Robert Heinlein has a new book out. The fact that he's been dead for 18 years has slowed down his production, but he has managed to eak out a couple of novels, some short stories, and some teleplays.
This one was an outline that was discovered shortly after the death of his wife. It was 8 pages long, single spaced, in 10pt font with extra notes on assorted notecards. When the existence of this outline was mentioned at a Toronto sci-fi convention someone suggested that the guy who wrote the forward for another of Heinlein's post-mortem books, a sci-fi writer named Spider Robinson who is often compared to Heinlein, finish the book. So a couple of months later Spider received 7 of the 8 pages of notes.
He went to his office and started trying to figure out how to end the story. He put on iTunes and started going through his entire MP3 collection for inspiration. A few days later it hit an old interview with Heinlein and he told Spider what he wanted.
Variable Star starts with a boy and girl dancing at their high school graduation dance. They're very much in love. He wants to become a musician and she wants to get married. But they can't, for lack of funds. It'll take him years to become successful enough to afford to raise a kid. That's when she admits that instead of an orphan she's really the daughter of the richest man in the galaxy. They can get married right away, but marrying into this family means he has to give up music and become a businessman. So he runs. He runs to the only place he can escape that family's influence. He hops on a colony ship and leaves the Solar System completely.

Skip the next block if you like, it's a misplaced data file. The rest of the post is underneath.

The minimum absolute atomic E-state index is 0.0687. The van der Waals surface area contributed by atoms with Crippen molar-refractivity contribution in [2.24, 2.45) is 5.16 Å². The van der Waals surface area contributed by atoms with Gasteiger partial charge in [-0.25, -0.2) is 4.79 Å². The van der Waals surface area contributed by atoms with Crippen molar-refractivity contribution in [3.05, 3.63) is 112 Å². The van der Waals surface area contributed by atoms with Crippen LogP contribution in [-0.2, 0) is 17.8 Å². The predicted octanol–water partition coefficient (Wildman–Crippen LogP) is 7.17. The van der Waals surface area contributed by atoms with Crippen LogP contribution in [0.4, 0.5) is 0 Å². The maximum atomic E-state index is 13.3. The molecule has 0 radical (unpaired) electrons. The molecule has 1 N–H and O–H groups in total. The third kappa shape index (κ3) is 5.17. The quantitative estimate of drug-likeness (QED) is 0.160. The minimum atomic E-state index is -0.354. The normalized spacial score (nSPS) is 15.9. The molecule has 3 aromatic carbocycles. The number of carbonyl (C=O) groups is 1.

Oh, how much to tell? ...
About 6 years out (ship time. 13 years Earth time.) the sun (Earth's sun) explodes killing everyone in that star system and sending a wave of radiation out that will probably kill everyone on the colony worlds. The ship is travelling so close to C (the speed of light) that they'll get to their new planet with 6 years to spare to bury themselves deep enough to survive. There's only time to warn one other colony.
Yeah, that's enough. I've spoiled all I'm prepared to.
The point is that it's a really great book. You know how George Lucas can tell a good story, but can't write or direct worth beans? ...Star Wars is made better when someone else writes the script and directs? Heinlein is great, but I think having his story written by Spider makes for a better book than if Heinlein had written it himself.